By Terrence McCoy
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Former employees relate such recollections with no lack of irony. Because Imagen, they say, had actually begun as a down-to-earth concept.
"It was supposed to be this whole family attitude," says one ex-staffer who, like several other former employees interviewed for this story, requested anonymity. "We were working toward a common goal: to promote alternative health. There were going to be classes and seminars for us to learn from the doctors on staff. We were going to be full-time employees, with insurance benefits and everything. But none of that came to pass. The Resnicks just wanted do skin care and make money."
One of the ways Lionel Resnick made money, say former employees and clients, was to bill insurance providers for office visits or procedures that never took place, an allegation that Resnick, through his attorneys, vehemently denies.
Jean-Claude Simon is one patient who has taken issue with Resnick's billing. In early 1994, Simon went to Imagen for a massage. He says Resnick told him the procedure would be covered by his insurance because Simon suffered from a skeletal ailment. Upon arriving at the spa, Simon says, he was told he would have to see the doctor. "I didn't want to, but I said, 'Fine. Whatever,'" he recalls. "After examining me, Resnick told me he wanted to take biopsies of two small areas on my back. I didn't think it was necessary, but I allowed him to and went off to get my massage."
When Simon received his benefits statement from Medicare, he was shocked to find Resnick had billed $265 for the visit and had listed two procedures, "electrocautery of skin tags" and "destruction of skin lesions," which Simon says were never performed. "The only thing I wanted was my massage, and that wasn't even listed on the bill," he notes.
On his second visit for a massage, Simon remembers, Resnick was not at the spa and the receptionist demanded a cash payment. Simon protested. Rather than argue, Simon says, Fern Resnick told him his massage would be complimentary. "But lo and behold, my next Medicare statement included a charge for $75 for an outpatient visit to Lionel Resnick," he complains. "That's when I knew something bad was going on, and I never went back."
Although they don't want their names published, several other former patients tell similar stories. One man says he came in for a $45 facial and wound up receiving a statement indicating his insurance company had been billed $320. "I had no idea what the charges could be, because I never even saw the doctor," he says.
An elderly woman claims she grew suspicious of Resnick's bills after receiving statements showing dozens of charges for lesion removal. "I only had five lesions removed in all my visits," the client asserts. "The reason I went to Imagen was for glycolic peels [a facial treatment]." The woman says she notified her insurance company of her concern but has heard nothing back.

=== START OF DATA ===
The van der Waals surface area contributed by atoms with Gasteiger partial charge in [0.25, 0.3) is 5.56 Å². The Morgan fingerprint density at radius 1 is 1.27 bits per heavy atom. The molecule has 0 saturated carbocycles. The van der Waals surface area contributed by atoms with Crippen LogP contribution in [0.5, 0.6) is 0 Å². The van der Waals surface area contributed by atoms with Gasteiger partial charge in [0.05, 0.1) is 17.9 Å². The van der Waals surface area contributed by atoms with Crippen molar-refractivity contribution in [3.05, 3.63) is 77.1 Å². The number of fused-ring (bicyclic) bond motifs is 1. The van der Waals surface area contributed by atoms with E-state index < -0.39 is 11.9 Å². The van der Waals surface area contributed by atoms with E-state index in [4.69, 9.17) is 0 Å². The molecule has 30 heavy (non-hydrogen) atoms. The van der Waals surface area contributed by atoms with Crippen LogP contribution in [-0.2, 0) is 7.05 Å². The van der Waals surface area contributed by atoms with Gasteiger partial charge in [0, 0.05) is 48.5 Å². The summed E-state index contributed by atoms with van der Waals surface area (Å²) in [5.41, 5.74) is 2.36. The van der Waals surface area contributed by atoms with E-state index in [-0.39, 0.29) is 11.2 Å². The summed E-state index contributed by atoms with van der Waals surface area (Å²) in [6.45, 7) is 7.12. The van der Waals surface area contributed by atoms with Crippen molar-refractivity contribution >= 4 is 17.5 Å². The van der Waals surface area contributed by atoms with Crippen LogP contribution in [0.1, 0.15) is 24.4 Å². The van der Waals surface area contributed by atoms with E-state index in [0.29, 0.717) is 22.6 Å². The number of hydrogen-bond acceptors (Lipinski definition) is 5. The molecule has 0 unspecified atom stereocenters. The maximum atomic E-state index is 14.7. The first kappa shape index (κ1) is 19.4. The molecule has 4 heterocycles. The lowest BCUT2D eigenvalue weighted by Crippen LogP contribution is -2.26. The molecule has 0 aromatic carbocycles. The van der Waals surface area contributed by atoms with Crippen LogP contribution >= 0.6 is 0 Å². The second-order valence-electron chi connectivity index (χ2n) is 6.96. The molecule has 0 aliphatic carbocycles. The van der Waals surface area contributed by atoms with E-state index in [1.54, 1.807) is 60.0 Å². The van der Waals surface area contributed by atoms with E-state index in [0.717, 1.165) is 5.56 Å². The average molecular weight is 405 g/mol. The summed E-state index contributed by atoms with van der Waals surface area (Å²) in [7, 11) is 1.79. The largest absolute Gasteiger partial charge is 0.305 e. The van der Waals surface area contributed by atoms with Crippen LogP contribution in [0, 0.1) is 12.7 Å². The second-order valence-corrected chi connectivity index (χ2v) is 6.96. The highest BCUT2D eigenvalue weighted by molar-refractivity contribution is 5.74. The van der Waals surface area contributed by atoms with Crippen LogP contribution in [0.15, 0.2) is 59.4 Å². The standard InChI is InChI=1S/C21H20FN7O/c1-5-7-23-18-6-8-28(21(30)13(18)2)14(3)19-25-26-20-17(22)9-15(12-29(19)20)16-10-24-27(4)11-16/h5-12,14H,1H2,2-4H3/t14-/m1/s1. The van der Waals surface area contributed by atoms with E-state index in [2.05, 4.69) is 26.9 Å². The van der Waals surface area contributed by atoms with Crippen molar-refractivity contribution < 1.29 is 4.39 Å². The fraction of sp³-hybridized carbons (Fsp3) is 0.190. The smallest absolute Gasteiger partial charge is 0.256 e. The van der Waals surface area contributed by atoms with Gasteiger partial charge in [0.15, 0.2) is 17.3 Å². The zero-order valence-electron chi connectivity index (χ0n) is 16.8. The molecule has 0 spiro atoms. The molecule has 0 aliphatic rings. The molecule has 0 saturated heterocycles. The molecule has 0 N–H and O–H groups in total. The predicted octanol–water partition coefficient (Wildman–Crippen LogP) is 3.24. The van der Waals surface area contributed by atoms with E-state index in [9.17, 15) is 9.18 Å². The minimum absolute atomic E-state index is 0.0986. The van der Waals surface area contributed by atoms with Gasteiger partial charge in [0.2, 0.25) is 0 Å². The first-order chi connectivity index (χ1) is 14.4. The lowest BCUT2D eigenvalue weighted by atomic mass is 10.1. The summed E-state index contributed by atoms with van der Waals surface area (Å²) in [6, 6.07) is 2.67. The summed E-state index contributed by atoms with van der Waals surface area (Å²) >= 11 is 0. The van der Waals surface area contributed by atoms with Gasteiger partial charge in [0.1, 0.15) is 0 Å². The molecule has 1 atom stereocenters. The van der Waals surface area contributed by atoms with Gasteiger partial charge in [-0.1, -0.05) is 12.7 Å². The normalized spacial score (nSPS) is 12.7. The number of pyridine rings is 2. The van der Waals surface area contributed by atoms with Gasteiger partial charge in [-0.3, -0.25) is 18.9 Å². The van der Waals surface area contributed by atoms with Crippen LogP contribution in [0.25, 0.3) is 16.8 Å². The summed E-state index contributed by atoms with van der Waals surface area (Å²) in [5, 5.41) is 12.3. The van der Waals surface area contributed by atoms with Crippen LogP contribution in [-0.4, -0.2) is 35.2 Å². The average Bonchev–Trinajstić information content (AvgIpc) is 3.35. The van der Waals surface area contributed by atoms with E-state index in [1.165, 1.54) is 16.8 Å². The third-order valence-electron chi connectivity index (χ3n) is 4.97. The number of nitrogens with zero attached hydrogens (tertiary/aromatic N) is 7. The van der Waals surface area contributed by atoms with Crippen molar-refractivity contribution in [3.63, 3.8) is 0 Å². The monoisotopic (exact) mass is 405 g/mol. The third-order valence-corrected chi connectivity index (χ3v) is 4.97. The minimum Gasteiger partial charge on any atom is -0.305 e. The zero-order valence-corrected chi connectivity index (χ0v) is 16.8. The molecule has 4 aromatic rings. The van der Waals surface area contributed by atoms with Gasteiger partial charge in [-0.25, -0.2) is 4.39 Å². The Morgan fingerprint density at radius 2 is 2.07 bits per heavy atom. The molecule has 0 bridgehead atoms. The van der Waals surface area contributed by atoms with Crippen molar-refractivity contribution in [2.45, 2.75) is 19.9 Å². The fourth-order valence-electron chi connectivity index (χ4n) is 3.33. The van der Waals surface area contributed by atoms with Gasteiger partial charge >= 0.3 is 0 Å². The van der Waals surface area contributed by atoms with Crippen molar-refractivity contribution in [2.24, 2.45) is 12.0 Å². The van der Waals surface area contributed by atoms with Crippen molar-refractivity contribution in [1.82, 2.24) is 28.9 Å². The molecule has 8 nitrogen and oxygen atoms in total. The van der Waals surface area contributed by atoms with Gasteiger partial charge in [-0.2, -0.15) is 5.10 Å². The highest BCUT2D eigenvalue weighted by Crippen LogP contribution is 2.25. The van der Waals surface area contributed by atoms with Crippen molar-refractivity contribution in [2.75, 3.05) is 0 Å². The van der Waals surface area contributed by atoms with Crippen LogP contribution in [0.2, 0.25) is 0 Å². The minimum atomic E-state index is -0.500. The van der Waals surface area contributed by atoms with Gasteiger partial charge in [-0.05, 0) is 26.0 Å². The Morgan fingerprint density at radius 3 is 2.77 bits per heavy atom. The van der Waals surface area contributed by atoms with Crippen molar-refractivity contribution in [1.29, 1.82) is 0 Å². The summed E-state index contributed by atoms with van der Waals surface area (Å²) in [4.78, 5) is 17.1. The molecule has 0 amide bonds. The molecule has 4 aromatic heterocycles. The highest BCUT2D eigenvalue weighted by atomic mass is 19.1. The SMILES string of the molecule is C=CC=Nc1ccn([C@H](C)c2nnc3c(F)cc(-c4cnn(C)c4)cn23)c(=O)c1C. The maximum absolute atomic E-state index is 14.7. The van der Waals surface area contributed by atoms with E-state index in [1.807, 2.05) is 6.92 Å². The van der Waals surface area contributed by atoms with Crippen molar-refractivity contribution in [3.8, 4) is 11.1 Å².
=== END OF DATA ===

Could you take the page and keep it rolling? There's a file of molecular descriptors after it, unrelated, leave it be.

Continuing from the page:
Former employees say it was a common practice for Resnick to refer his dermatological patients to Imagen.
"I was going to see Dr. Resnick for acne-medicine prescriptions and special injections but he kept urging me to come to the spa," recalls one former patient. "He told me not to worry, that it would be free. Then I started getting these invoices back from my insurance with charges for things like flat wart removal. Well, I've never had flat warts."
New Times also has obtained a number of pages from Imagen appointment books that list "medically indicated" services, meaning those which are billable to insurance companies. These include a number of procedures that are generally considered to be cosmetic, such as facials, body wraps, massages, and something called "Vichy exfoliation."
Through his attorneys, Lionel Resnick disputes any wrongdoing in his billing for Imagen. "The insurance-fraud allegations are insane," says Richard Sharpstein. "They are a figment of someone's overactive imagination, probably goaded by disgruntled former employees who were terminated because of their own incompetence. It's obvious that, in light of the Mount Sinai situation, the worms are coming out of the woodwork to besmirch the good name of Lionel Resnick."
For those who have known Resnick over the years, however, the most striking aspect of his decision to launch Imagen was his coincident social metamorphosis.
"Lionel was always this quiet fellow, and in the last couple of years he and Fern have undergone this Hollywood transformation," observes one longtime acquaintance. "Their names show up in the social columns. I see Fern on the cover of these upscale magazines looking like Ivana Trump or something. And they've got this wall at Imagen covered with celebrity photos. Them posing with Fabio and that kind of thing. I guess it's all promotions, but I wonder if they haven't gotten a little caught up in the glitz."
Abe Resnick has taken his youngest son's downfall pretty hard. So have his wife Sara, and son Jimmy, who used to proudly and frequently refer to Lionel as "my brother, the doctor."
"This whole thing has thrown the family into emotional turmoil," says attorney Richard Sharpstein. "To see his youngest son and his own name smeared in the paper has killed Abe. Here's a man who survived World War II and the political turmoil in Cuba, who's had to build his life up from scratch twice. He's a very proud man. And he feels a great amount of pride in Lionel, who went out there and made his name on his own."